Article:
He is now a Democratic committeeperson in the 2nd ward, a position which he won with six write-in votes. He chose to run because he felt that an elected committeeperson was better than one appointed by the Democratic City Committee.

As president of YIP, he wants to encourage millenials to become invested in Philadelphia and sees opportunities for politics to facilitate that engagement.

“We need to find ways beyond voting – but short of political office – for people to take ownership and take action, so that they can see immediate results,” Marzano said.


Seth Kaufer

Originally from the Allentown area, Seth Kaufer has rooted himself in the local political arena of his adopted city. Kaufer is a 35-year-old gastroenterologist who took an interest in politics during his high school years.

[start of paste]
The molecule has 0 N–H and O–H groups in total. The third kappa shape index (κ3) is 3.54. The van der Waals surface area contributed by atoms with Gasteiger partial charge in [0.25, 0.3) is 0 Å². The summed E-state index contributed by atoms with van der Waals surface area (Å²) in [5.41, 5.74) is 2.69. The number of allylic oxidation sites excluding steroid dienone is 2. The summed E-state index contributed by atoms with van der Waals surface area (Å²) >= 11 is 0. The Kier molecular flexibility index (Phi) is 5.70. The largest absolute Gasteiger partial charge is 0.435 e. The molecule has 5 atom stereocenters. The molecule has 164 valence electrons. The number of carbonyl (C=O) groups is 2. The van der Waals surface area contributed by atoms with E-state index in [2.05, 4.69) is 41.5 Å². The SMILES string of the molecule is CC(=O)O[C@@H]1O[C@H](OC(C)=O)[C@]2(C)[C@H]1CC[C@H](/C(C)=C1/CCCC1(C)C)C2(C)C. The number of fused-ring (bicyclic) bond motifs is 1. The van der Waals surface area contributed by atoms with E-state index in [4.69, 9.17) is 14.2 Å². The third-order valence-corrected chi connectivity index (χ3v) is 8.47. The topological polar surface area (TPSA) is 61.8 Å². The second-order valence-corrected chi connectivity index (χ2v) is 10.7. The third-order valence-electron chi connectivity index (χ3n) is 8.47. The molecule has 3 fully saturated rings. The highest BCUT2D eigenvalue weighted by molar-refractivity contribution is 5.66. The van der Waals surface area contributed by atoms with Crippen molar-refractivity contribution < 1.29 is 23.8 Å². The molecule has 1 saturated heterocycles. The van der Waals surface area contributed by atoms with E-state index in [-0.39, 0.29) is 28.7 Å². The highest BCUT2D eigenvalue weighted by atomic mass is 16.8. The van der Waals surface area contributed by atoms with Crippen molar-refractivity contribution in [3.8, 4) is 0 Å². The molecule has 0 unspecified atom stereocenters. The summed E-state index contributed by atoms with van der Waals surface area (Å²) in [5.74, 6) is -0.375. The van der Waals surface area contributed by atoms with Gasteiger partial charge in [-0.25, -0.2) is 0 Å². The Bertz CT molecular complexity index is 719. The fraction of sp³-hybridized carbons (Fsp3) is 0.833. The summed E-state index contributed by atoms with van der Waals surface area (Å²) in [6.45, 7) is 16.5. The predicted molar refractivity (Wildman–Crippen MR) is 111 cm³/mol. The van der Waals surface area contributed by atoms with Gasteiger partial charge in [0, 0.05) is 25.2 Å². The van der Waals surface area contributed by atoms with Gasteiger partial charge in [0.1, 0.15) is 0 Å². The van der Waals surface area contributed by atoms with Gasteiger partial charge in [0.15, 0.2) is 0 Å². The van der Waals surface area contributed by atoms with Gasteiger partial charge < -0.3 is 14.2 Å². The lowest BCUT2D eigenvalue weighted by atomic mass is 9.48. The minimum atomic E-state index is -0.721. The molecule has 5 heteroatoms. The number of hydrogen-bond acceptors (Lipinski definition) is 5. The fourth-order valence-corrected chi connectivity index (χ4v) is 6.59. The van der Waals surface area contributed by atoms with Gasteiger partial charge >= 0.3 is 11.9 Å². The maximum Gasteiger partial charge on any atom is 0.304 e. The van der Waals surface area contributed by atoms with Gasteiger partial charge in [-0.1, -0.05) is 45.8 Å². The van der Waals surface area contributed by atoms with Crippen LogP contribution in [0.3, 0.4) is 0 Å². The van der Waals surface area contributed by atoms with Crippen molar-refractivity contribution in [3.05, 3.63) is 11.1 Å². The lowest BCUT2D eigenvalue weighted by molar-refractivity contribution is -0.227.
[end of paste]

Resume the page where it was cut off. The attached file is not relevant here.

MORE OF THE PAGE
“It was kind of a natural fit for me,” Kaufer said.

His passion and love for politics followed him from his hometown of Kingston, Pa. to Philadelphia, where he was elected the Republican Ward Leader of the 2nd Ward. Since then, he has been committed to not only his job as a doctor but to making a difference in the city and the lives of his constituents.

As for the future, Kaufer plans on best serving the community with his medical skills. However, he will continue to be dedicated to politics, whether it be behind the scenes or any other opportunity that may come his way.

– Text and images by Jade Perry and Megan Whelan.

Doug Oliver: “I Know I’m an Underdog. I Just Don’t Care.”

NextMayorLogo2015It’s official. Doug Oliver, a former PGW executive and press secretary for Mayor Nutter, is running for mayor. He announced his candidacy over the weekend and is officially ready to begin his campaign.

The 40-year-old Germantown native sat down with Philadelphia Neighborhoods to discuss his vision for Philadelphia if he is elected as mayor.  

Why do you want to be mayor of Philadelphia?